Federal and state Rules of Civil Procedure govern who gets to examine all those e-mails. Some lawyers say even more rules are needed.
In the increasingly wide-open, unwired world of e-mail, text messaging, social networking, smartphones and cloud computing, there's hardly a legal dispute that doesn't involve some form of electronic information. When the U.S. Supreme Court approved e-discovery amendments to the Federal Rules of Civil Procedure in December 2006, attorneys handling federal cases hoped the new regs would be a clear guide to the responsibilities of plaintiffs and defendants. In July 2008, the Ohio Supreme Court adopted similar amendments to the Ohio Rules of Civil Procedure, governing litigation in state courts.
Indeed the new rules are having a major impact on how businesses handle their electronic data. "If you have a piece of litigation, you're subject to the electronic discovery rules," says attorney Traci McGuire, a director with Kegler, Brown, Hill & Ritter. "It makes you sit up and take notice at the outset. You have to be on the same page as your client. You have to be sure that your client is aware of the obligation to preserve documents."
The rules establish processes for managing e-discovery, require parties to agree on protocol before the discovery process begins, authorize procedures for how documents are produced, protect litigants against sanctions for destroying records in the normal course of business operations, clarify rules for subpoenas and standardize discovery agreements.
Marc Blubaugh, a partner with Benesch, Friedlander, Coplan & Aronoff, says the rules "did give some further predictability. They did take a step in that direction and did flesh out some other important obligations and began to set the foundation for parties' obligations in the e-discovery era."
"There is a new appreciation for the permanence of information," says McGuire. "When you do e-discovery of inboxes, you can get messages from the inbox, sent messages, drafts, read receipts, pretty much any way you can manipulate it, that info is still there. Companies that have been involved in the actual discovery process see the scrutiny, and that's when they begin to realize that nothing goes away. Not only is this e-mail from Suzy to Sam being produced, here is all the information about it: time sent, read receipt attached to it, three drafts of it before it was actually sent."
"It seems like the last few years with the advent of e-discovery, everybody has become sensitized to the need to preserve electronic data," says Dan Cvetanovich, head of the litigation practice group for Bailey Cavalieri.
"People are more sensitive than ever to the duty to preserve because preservation has become harder with needing to preserve electronically stored information, which is a lot more challenging than preserving paper files," says Tiffany Miller, also an attorney at Bailey Cavalieri.
"As the cost of storage has gone down and as hard drives and memories become cheaper, more data has been stored," says Greg Krabacher, chair of Bricker & Eckler's e-discovery and compliance group. "That's really a big driver for the volume of e-discovery.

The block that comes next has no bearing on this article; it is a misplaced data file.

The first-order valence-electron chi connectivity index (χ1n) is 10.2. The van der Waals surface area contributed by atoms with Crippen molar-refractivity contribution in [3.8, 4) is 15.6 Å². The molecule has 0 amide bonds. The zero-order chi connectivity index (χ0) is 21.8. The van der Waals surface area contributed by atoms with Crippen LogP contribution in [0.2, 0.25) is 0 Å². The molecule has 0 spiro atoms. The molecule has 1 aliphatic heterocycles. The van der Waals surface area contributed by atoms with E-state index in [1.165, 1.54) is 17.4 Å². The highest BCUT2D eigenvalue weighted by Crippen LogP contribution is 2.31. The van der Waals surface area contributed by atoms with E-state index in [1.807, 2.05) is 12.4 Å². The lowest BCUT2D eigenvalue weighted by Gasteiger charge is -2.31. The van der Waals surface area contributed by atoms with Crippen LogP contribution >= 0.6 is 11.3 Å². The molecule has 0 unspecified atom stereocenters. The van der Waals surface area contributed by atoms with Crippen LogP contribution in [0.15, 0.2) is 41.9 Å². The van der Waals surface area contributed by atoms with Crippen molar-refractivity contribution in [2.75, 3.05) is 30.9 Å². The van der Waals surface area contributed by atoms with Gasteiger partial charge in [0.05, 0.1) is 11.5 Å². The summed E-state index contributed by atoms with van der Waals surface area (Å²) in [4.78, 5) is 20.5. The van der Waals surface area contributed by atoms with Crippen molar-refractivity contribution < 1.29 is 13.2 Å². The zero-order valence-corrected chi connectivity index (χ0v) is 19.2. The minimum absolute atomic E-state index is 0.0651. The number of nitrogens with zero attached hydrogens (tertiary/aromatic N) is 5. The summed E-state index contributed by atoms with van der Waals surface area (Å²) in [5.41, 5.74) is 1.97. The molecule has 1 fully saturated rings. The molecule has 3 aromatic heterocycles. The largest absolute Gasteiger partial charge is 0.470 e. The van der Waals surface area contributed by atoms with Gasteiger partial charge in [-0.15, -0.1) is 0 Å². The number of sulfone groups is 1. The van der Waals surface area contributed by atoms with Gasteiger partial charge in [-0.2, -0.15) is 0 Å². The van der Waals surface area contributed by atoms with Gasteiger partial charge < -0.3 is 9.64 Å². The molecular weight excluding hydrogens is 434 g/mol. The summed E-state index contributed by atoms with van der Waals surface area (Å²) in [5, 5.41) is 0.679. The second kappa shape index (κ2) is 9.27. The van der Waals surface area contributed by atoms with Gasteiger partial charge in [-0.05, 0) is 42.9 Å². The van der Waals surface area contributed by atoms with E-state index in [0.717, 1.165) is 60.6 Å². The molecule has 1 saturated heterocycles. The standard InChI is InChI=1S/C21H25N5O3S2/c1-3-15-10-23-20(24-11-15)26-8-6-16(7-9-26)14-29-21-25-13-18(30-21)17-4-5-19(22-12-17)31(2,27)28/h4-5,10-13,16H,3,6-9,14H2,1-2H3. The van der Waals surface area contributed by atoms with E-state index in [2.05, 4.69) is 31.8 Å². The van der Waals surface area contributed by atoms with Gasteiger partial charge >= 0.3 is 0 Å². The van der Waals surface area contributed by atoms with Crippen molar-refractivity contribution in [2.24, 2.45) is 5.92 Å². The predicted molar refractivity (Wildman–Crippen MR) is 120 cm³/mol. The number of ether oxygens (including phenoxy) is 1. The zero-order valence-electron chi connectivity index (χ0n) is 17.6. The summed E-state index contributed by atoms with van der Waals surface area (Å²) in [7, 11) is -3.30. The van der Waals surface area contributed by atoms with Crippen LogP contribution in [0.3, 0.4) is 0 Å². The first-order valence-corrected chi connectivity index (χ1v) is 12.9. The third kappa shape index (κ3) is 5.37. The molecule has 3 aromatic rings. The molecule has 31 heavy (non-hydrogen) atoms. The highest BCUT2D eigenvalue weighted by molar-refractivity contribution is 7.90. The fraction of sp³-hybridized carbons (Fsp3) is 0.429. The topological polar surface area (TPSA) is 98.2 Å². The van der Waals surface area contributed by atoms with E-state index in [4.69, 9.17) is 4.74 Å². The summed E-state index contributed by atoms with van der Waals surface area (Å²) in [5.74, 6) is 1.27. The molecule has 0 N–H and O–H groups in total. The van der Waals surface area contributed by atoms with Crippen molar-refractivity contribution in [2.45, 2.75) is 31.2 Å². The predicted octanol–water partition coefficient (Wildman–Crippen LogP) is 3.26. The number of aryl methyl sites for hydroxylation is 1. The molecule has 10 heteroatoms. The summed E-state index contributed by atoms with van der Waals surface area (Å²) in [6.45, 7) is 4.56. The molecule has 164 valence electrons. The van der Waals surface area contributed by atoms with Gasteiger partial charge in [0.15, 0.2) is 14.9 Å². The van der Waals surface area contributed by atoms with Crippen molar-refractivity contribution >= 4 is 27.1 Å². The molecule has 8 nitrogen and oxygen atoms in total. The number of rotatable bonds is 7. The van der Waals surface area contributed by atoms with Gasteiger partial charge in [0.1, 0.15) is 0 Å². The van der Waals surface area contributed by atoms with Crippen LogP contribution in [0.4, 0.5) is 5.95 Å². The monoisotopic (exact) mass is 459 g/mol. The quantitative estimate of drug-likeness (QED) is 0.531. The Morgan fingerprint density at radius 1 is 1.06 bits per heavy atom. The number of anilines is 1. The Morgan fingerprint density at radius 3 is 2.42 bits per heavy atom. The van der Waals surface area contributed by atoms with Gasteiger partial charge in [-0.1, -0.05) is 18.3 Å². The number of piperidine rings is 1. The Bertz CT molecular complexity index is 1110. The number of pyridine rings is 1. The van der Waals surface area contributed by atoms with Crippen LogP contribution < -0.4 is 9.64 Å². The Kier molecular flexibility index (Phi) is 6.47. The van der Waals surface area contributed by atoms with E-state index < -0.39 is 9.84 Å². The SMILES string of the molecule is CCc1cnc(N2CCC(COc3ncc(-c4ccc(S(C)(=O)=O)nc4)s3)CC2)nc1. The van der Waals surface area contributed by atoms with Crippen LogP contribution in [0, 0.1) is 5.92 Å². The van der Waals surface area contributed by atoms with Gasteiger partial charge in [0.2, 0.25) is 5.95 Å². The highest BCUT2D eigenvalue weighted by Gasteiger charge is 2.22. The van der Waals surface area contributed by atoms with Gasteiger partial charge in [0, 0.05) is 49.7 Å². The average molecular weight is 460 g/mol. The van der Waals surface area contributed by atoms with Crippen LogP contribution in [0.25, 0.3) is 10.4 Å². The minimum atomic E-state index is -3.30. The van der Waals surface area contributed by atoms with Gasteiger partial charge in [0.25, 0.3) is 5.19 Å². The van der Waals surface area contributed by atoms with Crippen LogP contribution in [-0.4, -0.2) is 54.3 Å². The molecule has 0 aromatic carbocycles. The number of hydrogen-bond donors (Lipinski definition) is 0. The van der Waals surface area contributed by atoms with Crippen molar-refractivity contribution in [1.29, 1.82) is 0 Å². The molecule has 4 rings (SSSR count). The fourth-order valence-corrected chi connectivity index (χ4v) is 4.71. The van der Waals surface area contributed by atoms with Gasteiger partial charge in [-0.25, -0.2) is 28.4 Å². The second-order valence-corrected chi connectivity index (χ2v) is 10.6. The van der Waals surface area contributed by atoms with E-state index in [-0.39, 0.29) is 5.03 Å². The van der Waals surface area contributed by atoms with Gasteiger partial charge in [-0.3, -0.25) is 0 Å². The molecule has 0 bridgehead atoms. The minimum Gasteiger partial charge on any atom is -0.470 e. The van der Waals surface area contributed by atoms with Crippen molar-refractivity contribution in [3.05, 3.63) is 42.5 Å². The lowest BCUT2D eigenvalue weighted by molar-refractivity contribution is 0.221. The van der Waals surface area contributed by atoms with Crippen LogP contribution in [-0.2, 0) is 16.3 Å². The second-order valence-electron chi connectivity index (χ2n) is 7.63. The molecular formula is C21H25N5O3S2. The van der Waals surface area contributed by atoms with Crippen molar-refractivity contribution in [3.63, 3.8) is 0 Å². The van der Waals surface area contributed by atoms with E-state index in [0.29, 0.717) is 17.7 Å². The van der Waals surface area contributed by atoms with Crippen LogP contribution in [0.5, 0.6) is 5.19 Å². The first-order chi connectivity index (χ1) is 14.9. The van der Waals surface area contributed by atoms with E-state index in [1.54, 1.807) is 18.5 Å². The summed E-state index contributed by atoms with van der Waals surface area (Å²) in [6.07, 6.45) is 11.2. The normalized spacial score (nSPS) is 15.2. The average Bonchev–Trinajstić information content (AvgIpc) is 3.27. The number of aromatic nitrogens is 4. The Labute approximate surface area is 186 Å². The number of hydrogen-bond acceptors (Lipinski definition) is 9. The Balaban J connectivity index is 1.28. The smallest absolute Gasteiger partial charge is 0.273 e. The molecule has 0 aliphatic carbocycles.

"Within our firm, and even before those rules were formally implemented, we started looking at how we were conducting the initial phase of litigation," Krabacher says. "By the time the rules were amended, we had instituted a more formal means by which we advise our clients in safeguarding evidence."
This new emphasis on record preservation and e-discovery procedures has come at considerable cost. Information technology expenses and attorneys' fees have escalated, right along with the volume of materials demanded by litigants. In some cases, lawyers for one side have been able to bludgeon the other side into a settlement, just by making onerous discovery demands.
On balance, most attorneys seem to agree the new rules have done more good than harm. But some say it's time to take another look at e-discovery, with an eye toward filling in the blanks and controlling the costs.
Attorneys advise clients to be proactive in preparing for electronic discovery. "If they look at record retention policies and upgrade those now, when they do have a dispute down the line, life will be better," Cvetanovich says.
"Some businesses, just due to the nature of their business, are involved in litigation all the time," Miller says. "We know there are many large businesses that are very proactive. They've got a system in place, they're organized, and they know the rules and what they're supposed to do."
Other companies, unfortunately, give little thought to how they're storing their data. To prepare for e-discovery, a business must first know what electronic systems and software it's using, what backup data exists, where it's stored and who is controlling it.
"Any organization can see some value in just getting their in-house IT in order. It makes sense to map out data and to know where things are," Krabacher says.
"The first step is to get organized," advises Andrew Drake, Nationwide's assistant general counsel responsible for discovery management. "For folks doing it ad hoc, it's a fire drill--an expensive one."